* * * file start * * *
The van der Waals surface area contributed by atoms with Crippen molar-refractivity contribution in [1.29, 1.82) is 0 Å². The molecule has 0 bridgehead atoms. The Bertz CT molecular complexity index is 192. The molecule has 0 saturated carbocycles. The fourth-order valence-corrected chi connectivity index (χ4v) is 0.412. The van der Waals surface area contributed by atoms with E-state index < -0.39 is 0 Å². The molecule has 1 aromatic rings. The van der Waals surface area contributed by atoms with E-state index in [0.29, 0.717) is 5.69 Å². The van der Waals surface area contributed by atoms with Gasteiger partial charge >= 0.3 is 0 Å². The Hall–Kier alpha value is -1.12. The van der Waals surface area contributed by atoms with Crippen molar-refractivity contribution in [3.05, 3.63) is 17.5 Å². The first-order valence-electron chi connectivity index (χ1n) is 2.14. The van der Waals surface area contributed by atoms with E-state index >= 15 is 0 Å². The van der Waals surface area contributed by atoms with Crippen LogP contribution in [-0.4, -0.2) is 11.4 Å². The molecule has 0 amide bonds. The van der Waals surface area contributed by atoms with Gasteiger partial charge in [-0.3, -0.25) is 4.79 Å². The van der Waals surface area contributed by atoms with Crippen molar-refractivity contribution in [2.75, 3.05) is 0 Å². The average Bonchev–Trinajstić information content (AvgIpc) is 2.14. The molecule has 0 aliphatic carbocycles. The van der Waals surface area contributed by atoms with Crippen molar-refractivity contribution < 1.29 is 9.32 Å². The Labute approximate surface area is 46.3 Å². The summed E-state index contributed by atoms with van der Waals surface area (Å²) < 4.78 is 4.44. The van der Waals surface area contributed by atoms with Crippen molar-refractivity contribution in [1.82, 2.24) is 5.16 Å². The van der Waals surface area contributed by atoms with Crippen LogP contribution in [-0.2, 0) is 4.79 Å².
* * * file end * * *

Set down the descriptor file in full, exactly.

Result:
The van der Waals surface area contributed by atoms with Crippen molar-refractivity contribution in [1.29, 1.82) is 0 Å². The molecule has 0 bridgehead atoms. The Bertz CT molecular complexity index is 192. The molecule has 0 saturated carbocycles. The fourth-order valence-corrected chi connectivity index (χ4v) is 0.412. The van der Waals surface area contributed by atoms with E-state index < -0.39 is 0 Å². The molecule has 1 aromatic rings. The van der Waals surface area contributed by atoms with E-state index in [0.29, 0.717) is 5.69 Å². The van der Waals surface area contributed by atoms with Gasteiger partial charge >= 0.3 is 0 Å². The Hall–Kier alpha value is -1.12. The van der Waals surface area contributed by atoms with Crippen molar-refractivity contribution in [3.05, 3.63) is 17.5 Å². The first-order valence-electron chi connectivity index (χ1n) is 2.14. The van der Waals surface area contributed by atoms with E-state index >= 15 is 0 Å². The van der Waals surface area contributed by atoms with Crippen LogP contribution in [-0.4, -0.2) is 11.4 Å². The molecule has 0 amide bonds. The van der Waals surface area contributed by atoms with Gasteiger partial charge in [-0.3, -0.25) is 4.79 Å². The van der Waals surface area contributed by atoms with Crippen molar-refractivity contribution in [2.75, 3.05) is 0 Å². The average Bonchev–Trinajstić information content (AvgIpc) is 2.14. The molecule has 0 aliphatic carbocycles. The van der Waals surface area contributed by atoms with Crippen molar-refractivity contribution < 1.29 is 9.32 Å². The Labute approximate surface area is 46.3 Å². The summed E-state index contributed by atoms with van der Waals surface area (Å²) < 4.78 is 4.44. The van der Waals surface area contributed by atoms with Crippen molar-refractivity contribution in [1.82, 2.24) is 5.16 Å². The van der Waals surface area contributed by atoms with Crippen LogP contribution in [-0.2, 0) is 4.79 Å².